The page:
These Fundamental Human Rights represent your boundaries.

Of course, our society is full of people who do not respect these rights. Confrontational and hostile individuals, in particular, want to deprive you of your rights so they can control and take advantage of you. But you have the power and moral authority to declare that it is you, not the offender, who’s in charge of your life. Focus on these rights, and allow them to keep your cause just and strong.

6.  Utilize Assertive and Effective Communication

As mentioned above, avoid interacting with aggressors unless you absolutely have to. When you are required to deal with one, strengthen your position by utilizing assertive communication skills. In my book (click on title): “How to Successfully Handle Aggressive, Intimidating, and Controlling People”, you'll learn eight ways to say “no” diplomatically but firmly, sixteen tips to reduce or eliminate aggressive behavior, and ten keys to successfully negotiate with highly difficult people.

7.  Consider Intervention in Close Relationship

Oftentimes, an individual who is chronically confrontational and hostile simply isn't being her or himself. As indicated earlier, any number of reasons including life crisis, brain trauma (from auto accident, head injury, sports injury, prescription drug side-effects, etc.), post-traumatic stress disorder, substance abuse, and other factors may significantly affect one’s mood and behavior. Medical and/or mental health support may be needed to halt the individual from relational ruin and self-destruction. If the person in question is someone close and important to you, ask whether he or she is open to receiving professional help. Should you encounter resistance, consider asking someone whom the aggressor holds in high regard to assist you in an intervention.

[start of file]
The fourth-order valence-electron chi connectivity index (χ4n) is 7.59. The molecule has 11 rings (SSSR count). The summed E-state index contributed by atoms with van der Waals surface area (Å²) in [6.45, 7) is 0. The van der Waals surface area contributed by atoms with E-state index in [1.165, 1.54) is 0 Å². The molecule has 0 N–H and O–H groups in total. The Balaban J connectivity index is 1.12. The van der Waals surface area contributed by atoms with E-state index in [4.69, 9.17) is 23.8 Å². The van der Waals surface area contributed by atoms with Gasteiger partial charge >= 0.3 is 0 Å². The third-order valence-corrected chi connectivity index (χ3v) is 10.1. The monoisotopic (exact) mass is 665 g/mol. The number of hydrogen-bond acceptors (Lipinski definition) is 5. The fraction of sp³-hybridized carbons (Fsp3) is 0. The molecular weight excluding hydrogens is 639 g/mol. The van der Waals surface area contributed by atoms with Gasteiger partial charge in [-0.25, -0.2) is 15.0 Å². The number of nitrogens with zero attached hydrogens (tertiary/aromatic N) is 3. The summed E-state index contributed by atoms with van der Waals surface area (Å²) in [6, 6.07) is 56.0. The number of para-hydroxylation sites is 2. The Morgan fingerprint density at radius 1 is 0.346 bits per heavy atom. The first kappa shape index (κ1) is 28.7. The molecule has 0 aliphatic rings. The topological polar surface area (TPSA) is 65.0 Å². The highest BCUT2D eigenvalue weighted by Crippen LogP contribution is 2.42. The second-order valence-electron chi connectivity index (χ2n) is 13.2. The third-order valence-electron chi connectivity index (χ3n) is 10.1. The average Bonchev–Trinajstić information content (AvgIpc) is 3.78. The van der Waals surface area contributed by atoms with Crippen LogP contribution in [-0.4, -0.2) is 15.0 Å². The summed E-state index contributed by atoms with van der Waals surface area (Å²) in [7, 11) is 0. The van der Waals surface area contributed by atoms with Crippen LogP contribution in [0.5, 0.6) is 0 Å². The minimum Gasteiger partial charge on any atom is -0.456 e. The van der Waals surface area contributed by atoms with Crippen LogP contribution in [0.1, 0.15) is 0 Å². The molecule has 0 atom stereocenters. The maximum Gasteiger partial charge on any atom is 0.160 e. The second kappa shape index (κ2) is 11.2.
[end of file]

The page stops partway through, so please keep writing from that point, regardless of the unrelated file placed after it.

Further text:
8.  Stand Up to Bullies (Safely)

The most important thing to keep in mind about bullies is that they pick on those whom they perceive as weaker, so as long as you remain passive and compliant, you make yourself a target. Many bullies are also cowards on the inside. When their victims begin to show backbone and stand up for their rights, the bully will often back down. This is true in schoolyards, as well as in domestic and office environments.

On an empathetic note, studies show that many bullies are victims of violence themselves. This in no way excuses bullying behavior, but may help you consider the bully in a more equanimous light.

“When people don't like themselves very much, they have to make up for it. The classic bully was actually a victim first.”

— Tom Hiddleston

 “I realized that bullying never has to do with you. It's the bully who's insecure.”

— Shay Mitchell

When standing up to bullies (in situations where something important is at stake), be sure to place yourself in a position where you can be safe, whether it’s standing tall on your own, having other people present to witness and support, or keeping a paper trail of the bully’s inappropriate behavior. In cases of physical, verbal, or emotional abuse, consult with counseling, legal, law enforcement, or administrative professionals on the matter. It’s very important to stand up to bullies, and you don’t have to do it alone.